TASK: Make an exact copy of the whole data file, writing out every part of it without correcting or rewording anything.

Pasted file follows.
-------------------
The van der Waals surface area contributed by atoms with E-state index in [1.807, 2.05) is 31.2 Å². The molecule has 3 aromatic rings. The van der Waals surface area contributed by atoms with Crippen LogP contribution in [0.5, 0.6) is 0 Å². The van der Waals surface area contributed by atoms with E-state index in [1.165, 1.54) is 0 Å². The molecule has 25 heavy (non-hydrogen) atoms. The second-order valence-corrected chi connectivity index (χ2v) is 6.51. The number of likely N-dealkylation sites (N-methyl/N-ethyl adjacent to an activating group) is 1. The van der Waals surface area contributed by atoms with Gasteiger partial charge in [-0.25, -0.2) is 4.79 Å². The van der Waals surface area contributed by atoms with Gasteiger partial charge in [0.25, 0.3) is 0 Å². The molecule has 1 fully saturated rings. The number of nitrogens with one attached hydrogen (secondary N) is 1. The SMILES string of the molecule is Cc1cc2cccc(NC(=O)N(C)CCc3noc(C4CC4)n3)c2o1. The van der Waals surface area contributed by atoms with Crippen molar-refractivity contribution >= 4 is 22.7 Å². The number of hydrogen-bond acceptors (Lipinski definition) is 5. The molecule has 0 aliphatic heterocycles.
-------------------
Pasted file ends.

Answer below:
The van der Waals surface area contributed by atoms with E-state index in [1.807, 2.05) is 31.2 Å². The molecule has 3 aromatic rings. The van der Waals surface area contributed by atoms with Crippen LogP contribution in [0.5, 0.6) is 0 Å². The van der Waals surface area contributed by atoms with E-state index in [1.165, 1.54) is 0 Å². The molecule has 25 heavy (non-hydrogen) atoms. The second-order valence-corrected chi connectivity index (χ2v) is 6.51. The number of likely N-dealkylation sites (N-methyl/N-ethyl adjacent to an activating group) is 1. The van der Waals surface area contributed by atoms with Gasteiger partial charge in [-0.25, -0.2) is 4.79 Å². The van der Waals surface area contributed by atoms with Gasteiger partial charge in [0.25, 0.3) is 0 Å². The molecule has 1 fully saturated rings. The number of nitrogens with one attached hydrogen (secondary N) is 1. The SMILES string of the molecule is Cc1cc2cccc(NC(=O)N(C)CCc3noc(C4CC4)n3)c2o1. The van der Waals surface area contributed by atoms with Crippen molar-refractivity contribution >= 4 is 22.7 Å². The number of hydrogen-bond acceptors (Lipinski definition) is 5. The molecule has 0 aliphatic heterocycles.